How to Avoid Overdoing It at the Thanksgiving Feast This Year

Thanksgiving is on Thursday and we can’t wait for our favorite holiday traditions. Sneaking tastes while making the classic pumpkin pie, watching the Macy’s Thanksgiving Day Parade, gathering with friends and family—we’re so excited! Our mouths are already watering at the thought of buttery mashed potato mounds, sweet and tangy cranberry sauce, and of course, perfectly juicy and flavorful turkey. As we’re sure many of you can relate to, each year our eyes are a little bigger than our stomachs and we end up pigging out on so much food that we can hardly move when the meal is over. This year, we’ve got some tips to help you make sure you don’t overdo it at dinner. 

The secret to success? Portion sizes. You can still enjoy all the good stuff without feeling miserably full afterward. But how can you make sure you stick to the right serving sizes? Your hosts or guests might think it’s weird if you break out the measuring cups and tablespoons when you’re serving up your heaping Thanksgiving plate. Some sources recommend aiming for the size of everyday objects for various dishes (for example, your serving of cranberry sauce should equal the size of a spool of thread), but if you don’t have the actual object in hand, measuring out a deck-of-cards-sized piece of turkey can be kind of hard to visualize. So what’s a hungry guest to do? It’s simple, really. Use your hands.

First, let’s talk about serving sizes. If you don’t typically pay attention to actual portion sizes, you may be surprised at what a healthy serving really looks like. When it comes down to it, we as Americans eat far too much. The sizes we’re served at restaurants may be a great value, but there’s no doubt about it—they’re extremely inflated when we look at what we should really be eating. A serving of butter is about the size of a teaspoon, while you should aim for about half a cup for stuffing. Of course, you can always go back for seconds (and let’s face it, that caramelized sweet potato casserole deserves another round), but we recommend starting with the ideal serving size of each tantalizing dish because it may fill you up better than you think it will!  

So how exactly do you use your hands to measure out your Thanksgiving feast? Well, first, we should mention that what’s recommended for the typical man is different than what is recommended for the average woman. Women should apply the following guide, and men should double each serving. Your piece of turkey should equate to roughly the size of your palm. (So if you’re a man, aim for two palm-sized pieces of turkey.) Your serving of beans, grains, or legumes should be about the size of your fist, as should carbohydrates and vegetables (like a warm, toasty dinner roll or your aunt’s famous green bean casserole). Aim for a fingertip-sized serving for oils and fats, and a serving the size of the tip of your thumb for fats, nut butters, or cheese. Of course, we’re not suggesting you stick your hand into the mashed potatoes bowl to scoop out your serving (unless you’re trying to avoid being invited back for next year’s festivities). You can easily eyeball it by scooping out a bit and holding your hand near the food to see if it’s roughly the same size. Of course, this method isn’t 100% accurate, but it’s a good rule of thumb when you’re trying to practice restraint at Thanksgiving dinner—or for any meal, really!  And remember, even though there are probably 25 tempting dishes to try, we’d recommend picking and choosing a few of your favorite dishes to avoid overdoing it. Eating the right portion sizes won’t do you much good if you’re eating three meals worth of Thanksgiving dishes!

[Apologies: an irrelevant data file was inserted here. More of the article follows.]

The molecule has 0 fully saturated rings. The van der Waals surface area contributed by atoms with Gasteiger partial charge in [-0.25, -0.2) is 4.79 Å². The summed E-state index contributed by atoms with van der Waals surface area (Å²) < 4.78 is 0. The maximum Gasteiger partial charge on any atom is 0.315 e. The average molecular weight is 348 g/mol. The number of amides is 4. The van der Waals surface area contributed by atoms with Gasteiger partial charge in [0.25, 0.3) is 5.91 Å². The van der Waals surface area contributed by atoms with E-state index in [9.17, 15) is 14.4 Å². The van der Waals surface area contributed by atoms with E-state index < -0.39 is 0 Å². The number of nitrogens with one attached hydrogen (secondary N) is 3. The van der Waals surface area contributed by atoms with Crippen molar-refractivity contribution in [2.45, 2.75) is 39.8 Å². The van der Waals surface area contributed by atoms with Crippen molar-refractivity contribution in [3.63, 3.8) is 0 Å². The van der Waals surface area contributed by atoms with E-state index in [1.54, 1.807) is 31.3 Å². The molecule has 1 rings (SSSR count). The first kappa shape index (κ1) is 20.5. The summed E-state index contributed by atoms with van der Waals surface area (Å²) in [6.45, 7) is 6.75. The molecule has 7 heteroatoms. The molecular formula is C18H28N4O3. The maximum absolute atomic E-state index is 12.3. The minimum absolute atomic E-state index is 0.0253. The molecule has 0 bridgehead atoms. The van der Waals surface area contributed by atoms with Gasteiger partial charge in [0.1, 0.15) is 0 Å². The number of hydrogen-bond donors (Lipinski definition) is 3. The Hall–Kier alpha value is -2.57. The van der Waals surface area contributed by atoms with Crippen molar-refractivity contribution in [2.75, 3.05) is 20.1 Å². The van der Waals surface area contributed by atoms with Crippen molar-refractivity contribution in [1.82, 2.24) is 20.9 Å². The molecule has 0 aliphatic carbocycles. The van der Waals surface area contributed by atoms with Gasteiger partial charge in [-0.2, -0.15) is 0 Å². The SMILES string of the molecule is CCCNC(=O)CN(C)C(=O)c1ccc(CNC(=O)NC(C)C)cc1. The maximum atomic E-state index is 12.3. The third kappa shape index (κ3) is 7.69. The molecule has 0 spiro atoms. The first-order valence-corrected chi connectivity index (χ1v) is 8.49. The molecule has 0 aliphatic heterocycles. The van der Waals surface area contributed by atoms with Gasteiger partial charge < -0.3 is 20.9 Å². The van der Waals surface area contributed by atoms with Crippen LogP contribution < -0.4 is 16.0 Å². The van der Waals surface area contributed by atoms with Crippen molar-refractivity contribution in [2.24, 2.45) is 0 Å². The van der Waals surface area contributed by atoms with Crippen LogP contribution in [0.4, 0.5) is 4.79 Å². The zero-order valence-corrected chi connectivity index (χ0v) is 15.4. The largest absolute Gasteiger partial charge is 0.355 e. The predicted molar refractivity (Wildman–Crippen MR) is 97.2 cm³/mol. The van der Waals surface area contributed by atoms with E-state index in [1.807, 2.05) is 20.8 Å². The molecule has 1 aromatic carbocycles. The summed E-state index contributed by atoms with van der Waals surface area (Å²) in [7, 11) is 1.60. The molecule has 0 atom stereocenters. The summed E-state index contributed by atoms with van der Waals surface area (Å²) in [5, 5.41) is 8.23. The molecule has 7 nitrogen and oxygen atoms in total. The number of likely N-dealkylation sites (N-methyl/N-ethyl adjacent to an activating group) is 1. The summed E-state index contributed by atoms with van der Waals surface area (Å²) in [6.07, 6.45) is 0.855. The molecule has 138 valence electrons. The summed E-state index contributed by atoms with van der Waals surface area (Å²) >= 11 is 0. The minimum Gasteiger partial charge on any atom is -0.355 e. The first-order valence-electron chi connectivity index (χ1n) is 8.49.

We hope we didn’t put a damper on your dreams of devouring a mashed potato mountain. We certainly can’t wait to pile the goodies on our plates this Thursday—within reason, of course! (And hey, if you take it easy during dinner, you’ll have more room for dessert!) The best part, we have everything we need to eat a sensible meal right with us. It’s just another reason our hands are so useful! Enjoy your day reflecting on the wonderful people and blessings in your life. Happy Thanksgiving!

If you’re dealing with a hand condition that causes pain or makes it difficult to use your hands, don’t hesitate to contact us. Your hand health is our priority—and it should be yours as well! We’ll work with you to find a personalized treatment plan so you can get back to doing the things you love most (like whipping up Thanksgiving pies in the kitchen). To stay up-to-date on everything happening at HSST, make sure to follow us on Facebook. Our hands heal yours!